Originally posted on @bamboo.reads
For someone who loved FX's You're The Worst and Tony Tulathimutte's Private Citizens, another book about inherently unlikeable characters doing inherently problematic things sounds a lot like my cup of tea. However, Brandon Taylor's debut novel Real Life is more akin to Garth Greenwell's novels with a major difference that the solitude its protagonist feels is enhanced by navigating a society that perpetuates a devaluation of his race, doubled by carrying an unspeakable trauma that invades his present life. The narrative is as bleak as it sounds, without ever going the easier route of using humor or snark to shrug off the pain, as if to underline that some problems (societal or personal) need to be looked at deeper to the point where it isn't comfortable anymore, to find some semblance of grace. It's a well-trodden tale of an outcast looking for his place in a community, however different that may be from what he expects. But it also sneaks in a reminder that maybe it's our expectations of what people are in our lives that prevents us from being happy.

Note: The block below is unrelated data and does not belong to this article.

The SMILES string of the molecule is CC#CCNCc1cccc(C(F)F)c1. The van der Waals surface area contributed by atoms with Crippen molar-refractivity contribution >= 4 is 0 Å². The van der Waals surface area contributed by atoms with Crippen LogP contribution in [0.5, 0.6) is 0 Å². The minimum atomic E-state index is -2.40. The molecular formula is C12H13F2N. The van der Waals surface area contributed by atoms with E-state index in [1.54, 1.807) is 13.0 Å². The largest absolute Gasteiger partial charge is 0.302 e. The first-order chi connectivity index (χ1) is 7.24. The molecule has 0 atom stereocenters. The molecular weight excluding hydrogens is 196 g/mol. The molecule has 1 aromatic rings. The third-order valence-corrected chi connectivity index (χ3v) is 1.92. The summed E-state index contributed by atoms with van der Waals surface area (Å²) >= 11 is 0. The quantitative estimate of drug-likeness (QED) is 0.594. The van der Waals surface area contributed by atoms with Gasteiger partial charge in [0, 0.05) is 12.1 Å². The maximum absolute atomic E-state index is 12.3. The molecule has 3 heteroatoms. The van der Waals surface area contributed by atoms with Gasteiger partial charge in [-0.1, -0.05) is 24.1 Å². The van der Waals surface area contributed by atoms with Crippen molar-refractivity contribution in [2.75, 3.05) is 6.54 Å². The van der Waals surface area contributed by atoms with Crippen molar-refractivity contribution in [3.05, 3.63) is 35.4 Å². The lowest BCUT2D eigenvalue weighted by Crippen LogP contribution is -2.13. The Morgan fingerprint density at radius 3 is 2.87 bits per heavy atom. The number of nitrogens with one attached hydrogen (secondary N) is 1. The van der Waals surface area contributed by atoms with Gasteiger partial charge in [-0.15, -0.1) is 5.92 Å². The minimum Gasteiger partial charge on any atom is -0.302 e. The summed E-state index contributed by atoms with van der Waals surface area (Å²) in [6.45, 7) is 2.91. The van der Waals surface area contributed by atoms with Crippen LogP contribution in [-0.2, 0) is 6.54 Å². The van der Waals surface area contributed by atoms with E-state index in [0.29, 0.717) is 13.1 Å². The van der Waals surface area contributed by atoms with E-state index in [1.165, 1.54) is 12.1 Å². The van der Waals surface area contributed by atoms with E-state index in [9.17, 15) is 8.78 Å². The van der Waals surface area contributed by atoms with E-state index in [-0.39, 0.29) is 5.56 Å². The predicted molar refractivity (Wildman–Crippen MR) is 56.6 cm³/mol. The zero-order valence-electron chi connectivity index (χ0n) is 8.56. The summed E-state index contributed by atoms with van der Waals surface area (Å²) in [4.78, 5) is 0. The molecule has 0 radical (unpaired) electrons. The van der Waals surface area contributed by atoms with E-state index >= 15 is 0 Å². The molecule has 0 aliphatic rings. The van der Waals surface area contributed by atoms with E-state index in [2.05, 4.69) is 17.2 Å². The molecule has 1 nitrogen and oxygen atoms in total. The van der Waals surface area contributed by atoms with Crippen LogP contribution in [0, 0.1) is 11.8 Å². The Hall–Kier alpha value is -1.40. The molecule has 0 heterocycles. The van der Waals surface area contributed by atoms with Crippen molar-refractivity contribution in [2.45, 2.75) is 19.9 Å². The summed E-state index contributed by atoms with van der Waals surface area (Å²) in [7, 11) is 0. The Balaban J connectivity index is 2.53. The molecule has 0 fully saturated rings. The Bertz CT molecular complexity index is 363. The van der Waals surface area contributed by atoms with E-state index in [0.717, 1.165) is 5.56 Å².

I didn't like the novel as much as I thought I would. I'm lucky that I've been surrounded by great friends all my life, so it takes a while for me to empathize with misanthropes (see also Noah Baumbach's Greenberg). However, if there's one thing that the events of the latter half of the 2010s taught us (from Trump to #METOO), it's to not discount the experiences of others just because we don't agree with them. Sometimes, telling the plainspoken truth the way this novel does, might just be what we need to survive.